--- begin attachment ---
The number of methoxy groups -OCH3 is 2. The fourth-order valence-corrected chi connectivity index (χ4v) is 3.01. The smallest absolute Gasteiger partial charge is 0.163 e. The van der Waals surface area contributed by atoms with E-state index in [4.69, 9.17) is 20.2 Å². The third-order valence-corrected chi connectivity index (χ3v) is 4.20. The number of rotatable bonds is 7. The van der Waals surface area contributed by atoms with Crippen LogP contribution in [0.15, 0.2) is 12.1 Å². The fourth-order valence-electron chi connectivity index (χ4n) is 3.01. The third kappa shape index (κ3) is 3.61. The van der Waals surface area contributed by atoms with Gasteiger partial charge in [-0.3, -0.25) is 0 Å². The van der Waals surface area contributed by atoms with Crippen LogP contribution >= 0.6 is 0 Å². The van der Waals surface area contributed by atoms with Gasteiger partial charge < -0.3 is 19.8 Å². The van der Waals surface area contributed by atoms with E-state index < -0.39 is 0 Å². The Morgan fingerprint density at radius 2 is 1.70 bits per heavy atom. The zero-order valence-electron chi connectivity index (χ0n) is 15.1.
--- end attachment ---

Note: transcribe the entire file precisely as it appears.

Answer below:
The number of methoxy groups -OCH3 is 2. The fourth-order valence-corrected chi connectivity index (χ4v) is 3.01. The smallest absolute Gasteiger partial charge is 0.163 e. The van der Waals surface area contributed by atoms with E-state index in [4.69, 9.17) is 20.2 Å². The third-order valence-corrected chi connectivity index (χ3v) is 4.20. The number of rotatable bonds is 7. The van der Waals surface area contributed by atoms with Crippen LogP contribution in [0.15, 0.2) is 12.1 Å². The fourth-order valence-electron chi connectivity index (χ4n) is 3.01. The third kappa shape index (κ3) is 3.61. The van der Waals surface area contributed by atoms with Gasteiger partial charge in [-0.3, -0.25) is 0 Å². The van der Waals surface area contributed by atoms with Crippen LogP contribution >= 0.6 is 0 Å². The van der Waals surface area contributed by atoms with Gasteiger partial charge < -0.3 is 19.8 Å². The van der Waals surface area contributed by atoms with E-state index < -0.39 is 0 Å². The Morgan fingerprint density at radius 2 is 1.70 bits per heavy atom. The zero-order valence-electron chi connectivity index (χ0n) is 15.1.